"Maceration" may sound like some crazy combat maneuver, but it's really what happens when a flavor is steeped into a fluid. If you're using the process to add flavor to your vodka, it's given the much cooler moniker of "infusion." Vodka distillers have caught onto the craze, but for the most part they've stuck to common flavors like citrus. But with a decent jar, some produce, and lots of vodka, anyone can create their own signature flavored spirit.
What You'll Need
- Vodka - Vodka is easily the most important (and expensive) part of the process. Although practically any brand will do in a pinch, close attention should be paid to its ingredients and distillation methods. In short, the fewer high quality sources of starch (wheat, potato, or even soy), and the more distillation and filtration, the better. A quick and dirty test: If it smells like rubbing alcohol and burns going down, spend the extra ducats to upgrade. It doesn't matter what kind of flavor you infuse if the base vodka tastes like death.
- Flavor - In terms of flavor, it's an open playing field. Berries, melons, vegetables, and even spices can be infused to add some kick. However, just like gourmet cooking, the fresher the ingredients the more vibrant the flavor. Frozen or jarred fruits and vegetables should be avoided at all costs. At a loss for which flavor to shoot for? Some common choices include: Watermelon, lemon, apple, strawberry, peach, mango, cucumber, chili, mint, ginger, garlic, and lavender. If you want to get really saucy, try mixing a few.
- Infusion Jar - Almost any glass jar will work, if short on time or materials. If you can track down a bona fide infusion jar, even better. They're easy to spot as most have a spigot at the bottom and a secure lid for the top. In a worst case scenario, you can always go to local retailer (Target, Wal-Mart, etc.) and pick up a cheap sun tea jar. Just make sure that whatever you bring home is clear, can hold up to 750ml, and has a tight lid.
Step 1: Prepare the Produce
Since there are a number of choices for flavor, there are tons of ways to prepare your fresh materials. If working with fruit, be sure to expose the flesh. This means slicing into things like melons and strawberries, removing the rinds of fruit like mangoes, and getting rid of any pits. The same type of rules apply for vegetables -- if the section in question doesn't harbor flavor, get rid of it. Once the unnecessary bits have been removed, cut your selection(s) into medium-sized sections. Think "fruit salad," not "puree."
Step 2: Fill the Jar
Once the produce is prepared, it can go into the empty jar. If you've gone the spigot route, make sure the spigot is tightly closed. Traditional methods of infusion call for the jar to be filled (but not packed) with fruit/vegetables. Since that can turn out to be a sizable commitment to a whole lot of alcohol, it's advised to start with modest quantities.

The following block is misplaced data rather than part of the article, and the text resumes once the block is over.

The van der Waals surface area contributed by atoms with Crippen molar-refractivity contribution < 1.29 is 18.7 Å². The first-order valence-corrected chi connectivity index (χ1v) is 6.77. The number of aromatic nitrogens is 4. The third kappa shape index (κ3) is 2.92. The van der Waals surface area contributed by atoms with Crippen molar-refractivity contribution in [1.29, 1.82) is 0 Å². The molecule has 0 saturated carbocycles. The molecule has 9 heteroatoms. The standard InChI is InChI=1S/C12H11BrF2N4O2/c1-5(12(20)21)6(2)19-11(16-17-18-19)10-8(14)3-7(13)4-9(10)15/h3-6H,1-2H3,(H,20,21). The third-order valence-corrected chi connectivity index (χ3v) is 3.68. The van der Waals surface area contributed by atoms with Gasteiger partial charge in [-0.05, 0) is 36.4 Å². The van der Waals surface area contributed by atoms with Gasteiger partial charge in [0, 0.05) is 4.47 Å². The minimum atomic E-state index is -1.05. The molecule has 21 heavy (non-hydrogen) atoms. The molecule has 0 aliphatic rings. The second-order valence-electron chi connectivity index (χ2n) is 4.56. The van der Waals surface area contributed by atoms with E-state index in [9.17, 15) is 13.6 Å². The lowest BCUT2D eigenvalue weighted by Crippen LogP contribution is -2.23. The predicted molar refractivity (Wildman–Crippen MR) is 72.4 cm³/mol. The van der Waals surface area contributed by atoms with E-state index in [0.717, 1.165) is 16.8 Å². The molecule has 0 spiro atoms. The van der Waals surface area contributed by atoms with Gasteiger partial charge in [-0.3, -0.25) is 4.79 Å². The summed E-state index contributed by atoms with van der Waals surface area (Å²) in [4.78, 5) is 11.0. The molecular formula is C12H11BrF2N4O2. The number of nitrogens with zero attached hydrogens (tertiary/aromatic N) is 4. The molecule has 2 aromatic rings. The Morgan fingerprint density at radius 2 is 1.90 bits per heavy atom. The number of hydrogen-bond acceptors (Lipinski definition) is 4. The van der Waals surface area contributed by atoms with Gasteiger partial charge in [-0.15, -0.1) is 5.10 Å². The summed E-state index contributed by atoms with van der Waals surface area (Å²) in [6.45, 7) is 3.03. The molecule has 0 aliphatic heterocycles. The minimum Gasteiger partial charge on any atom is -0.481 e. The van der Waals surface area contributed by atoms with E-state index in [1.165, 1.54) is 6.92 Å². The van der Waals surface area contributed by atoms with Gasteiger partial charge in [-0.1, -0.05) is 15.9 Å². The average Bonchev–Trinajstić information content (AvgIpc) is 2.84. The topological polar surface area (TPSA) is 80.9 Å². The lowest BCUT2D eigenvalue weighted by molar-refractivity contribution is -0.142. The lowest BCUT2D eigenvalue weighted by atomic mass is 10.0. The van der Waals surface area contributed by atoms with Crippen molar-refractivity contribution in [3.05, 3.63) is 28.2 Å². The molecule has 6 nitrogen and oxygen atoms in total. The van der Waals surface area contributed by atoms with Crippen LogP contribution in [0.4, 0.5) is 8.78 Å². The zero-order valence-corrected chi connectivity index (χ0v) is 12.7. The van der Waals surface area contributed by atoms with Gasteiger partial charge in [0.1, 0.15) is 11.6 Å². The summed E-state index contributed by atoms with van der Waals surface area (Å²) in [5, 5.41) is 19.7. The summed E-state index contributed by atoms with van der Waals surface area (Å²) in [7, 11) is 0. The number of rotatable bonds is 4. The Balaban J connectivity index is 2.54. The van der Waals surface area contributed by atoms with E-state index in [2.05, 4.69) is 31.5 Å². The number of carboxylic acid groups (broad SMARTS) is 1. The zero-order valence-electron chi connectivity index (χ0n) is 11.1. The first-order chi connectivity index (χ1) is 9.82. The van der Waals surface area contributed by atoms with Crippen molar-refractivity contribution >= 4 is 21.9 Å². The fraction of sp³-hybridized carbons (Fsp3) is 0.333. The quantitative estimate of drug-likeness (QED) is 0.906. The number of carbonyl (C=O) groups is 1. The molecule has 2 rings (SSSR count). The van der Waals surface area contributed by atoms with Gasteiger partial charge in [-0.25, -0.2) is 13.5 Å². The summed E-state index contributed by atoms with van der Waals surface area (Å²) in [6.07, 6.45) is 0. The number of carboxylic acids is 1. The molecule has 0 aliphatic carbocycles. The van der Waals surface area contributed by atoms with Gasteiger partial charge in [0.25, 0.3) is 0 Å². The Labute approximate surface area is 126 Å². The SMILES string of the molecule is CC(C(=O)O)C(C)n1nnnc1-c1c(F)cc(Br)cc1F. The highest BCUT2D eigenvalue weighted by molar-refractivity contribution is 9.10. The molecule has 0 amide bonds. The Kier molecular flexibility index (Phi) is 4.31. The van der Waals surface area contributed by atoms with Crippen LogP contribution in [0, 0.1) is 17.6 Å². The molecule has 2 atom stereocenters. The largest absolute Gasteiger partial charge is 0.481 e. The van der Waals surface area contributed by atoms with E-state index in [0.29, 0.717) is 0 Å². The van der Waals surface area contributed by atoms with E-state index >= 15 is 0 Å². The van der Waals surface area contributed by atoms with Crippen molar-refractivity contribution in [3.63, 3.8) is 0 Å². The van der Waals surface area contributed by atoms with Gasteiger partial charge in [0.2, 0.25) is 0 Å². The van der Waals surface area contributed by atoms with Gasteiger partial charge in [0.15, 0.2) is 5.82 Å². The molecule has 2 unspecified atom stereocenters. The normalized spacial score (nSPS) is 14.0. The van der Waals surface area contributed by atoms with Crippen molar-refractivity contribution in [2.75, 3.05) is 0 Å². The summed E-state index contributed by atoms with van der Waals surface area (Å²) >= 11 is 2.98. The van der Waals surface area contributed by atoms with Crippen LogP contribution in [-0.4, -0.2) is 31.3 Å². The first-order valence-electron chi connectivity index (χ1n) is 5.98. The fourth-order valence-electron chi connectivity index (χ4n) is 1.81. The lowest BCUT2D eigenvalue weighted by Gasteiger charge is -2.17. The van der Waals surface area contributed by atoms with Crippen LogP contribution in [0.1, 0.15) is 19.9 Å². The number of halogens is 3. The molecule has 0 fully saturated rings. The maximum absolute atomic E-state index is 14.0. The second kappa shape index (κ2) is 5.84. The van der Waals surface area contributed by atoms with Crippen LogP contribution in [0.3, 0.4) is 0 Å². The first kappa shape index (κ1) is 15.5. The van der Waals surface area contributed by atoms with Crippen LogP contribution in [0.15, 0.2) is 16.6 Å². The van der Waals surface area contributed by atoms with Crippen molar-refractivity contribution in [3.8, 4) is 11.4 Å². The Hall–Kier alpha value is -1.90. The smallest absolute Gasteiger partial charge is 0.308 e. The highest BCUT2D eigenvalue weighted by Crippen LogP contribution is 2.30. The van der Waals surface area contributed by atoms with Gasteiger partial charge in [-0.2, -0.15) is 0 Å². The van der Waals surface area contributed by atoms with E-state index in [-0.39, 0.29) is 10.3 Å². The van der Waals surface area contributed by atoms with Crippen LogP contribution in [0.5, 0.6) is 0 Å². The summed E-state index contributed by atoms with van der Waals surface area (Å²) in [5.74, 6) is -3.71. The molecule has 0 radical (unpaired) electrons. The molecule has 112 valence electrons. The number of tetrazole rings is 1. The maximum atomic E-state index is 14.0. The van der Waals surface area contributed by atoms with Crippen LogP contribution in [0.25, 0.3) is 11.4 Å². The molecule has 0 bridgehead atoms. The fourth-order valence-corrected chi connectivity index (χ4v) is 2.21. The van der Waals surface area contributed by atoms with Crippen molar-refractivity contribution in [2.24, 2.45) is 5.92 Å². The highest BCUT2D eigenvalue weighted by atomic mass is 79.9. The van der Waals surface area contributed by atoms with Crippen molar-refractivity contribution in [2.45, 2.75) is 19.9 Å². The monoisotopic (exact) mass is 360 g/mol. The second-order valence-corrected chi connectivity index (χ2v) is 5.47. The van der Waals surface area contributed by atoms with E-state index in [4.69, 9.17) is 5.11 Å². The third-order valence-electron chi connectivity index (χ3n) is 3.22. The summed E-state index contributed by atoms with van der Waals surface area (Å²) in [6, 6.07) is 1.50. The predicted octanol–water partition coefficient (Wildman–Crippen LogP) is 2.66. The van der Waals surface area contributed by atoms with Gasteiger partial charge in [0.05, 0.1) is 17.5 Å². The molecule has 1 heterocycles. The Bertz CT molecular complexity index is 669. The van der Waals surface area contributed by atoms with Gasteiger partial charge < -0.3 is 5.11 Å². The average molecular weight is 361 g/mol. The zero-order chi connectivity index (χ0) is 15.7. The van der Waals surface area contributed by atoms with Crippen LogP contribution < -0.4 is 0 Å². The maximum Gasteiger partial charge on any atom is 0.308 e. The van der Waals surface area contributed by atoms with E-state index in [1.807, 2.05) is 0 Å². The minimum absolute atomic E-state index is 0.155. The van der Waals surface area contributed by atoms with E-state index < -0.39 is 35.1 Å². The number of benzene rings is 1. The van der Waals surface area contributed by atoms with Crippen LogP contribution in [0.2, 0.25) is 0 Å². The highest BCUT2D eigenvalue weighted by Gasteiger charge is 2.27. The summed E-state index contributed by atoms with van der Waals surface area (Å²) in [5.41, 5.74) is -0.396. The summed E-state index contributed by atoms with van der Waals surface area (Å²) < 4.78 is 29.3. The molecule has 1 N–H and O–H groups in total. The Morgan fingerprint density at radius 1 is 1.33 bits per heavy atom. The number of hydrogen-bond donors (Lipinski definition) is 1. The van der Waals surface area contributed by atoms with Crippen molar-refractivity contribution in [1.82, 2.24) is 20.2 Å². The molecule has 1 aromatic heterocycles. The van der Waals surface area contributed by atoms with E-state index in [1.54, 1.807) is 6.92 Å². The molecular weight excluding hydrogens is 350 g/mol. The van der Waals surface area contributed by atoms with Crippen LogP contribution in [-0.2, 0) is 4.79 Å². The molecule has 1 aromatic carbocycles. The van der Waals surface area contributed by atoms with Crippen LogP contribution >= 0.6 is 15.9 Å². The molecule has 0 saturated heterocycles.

Step 3: Add the Vodka
Once you've added the desired amount of fruit, start dousing it with the desired amount of vodka. The goal is to make sure that your produce is covered (if not submerged) in vodka. Don't mind any floaters -- they're normal. Also keep in mind that the ratio of vodka to produce has a direct effect on flavor, so pour accordingly. When you've poured in the desired amount (or filled the jar), throw on the lid and make sure it's sealed tightly. Place the jar in the refrigerator, or in a cool, dark place. Direct sunlight can wreak all sorts of havoc, so keep it away from the sun at all costs.
Step 4: Wait For It...
This is the hardest part of the process -- waiting. Stronger flavors like citrus can be infused as quickly as couple days, while mellow flavors like water melon and apple can take a week. Really light flavors like cucumber and lavender can take as long as two weeks. Since preference plays a big part in the end result, it's wise to periodically taste the mixture to see where it's at. A day more (or less) won't likely ruin the mixture, and if you splurged on the jar with the spigot pouring the occasional 'test shot' shouldn't be a problem.
Step 5: Strain It
After the desired taste is reached, it's time to rid the vodka of the fruit/vegetable pulp. The easiest method is to line a wire mesh strainer with cheese cloth (coffee filters work too), set it on top of a bowl or pitcher, and then pour the contents of your infusion jar through. Once it has made its way through you can discard the pulp, and enjoy your infused vodka.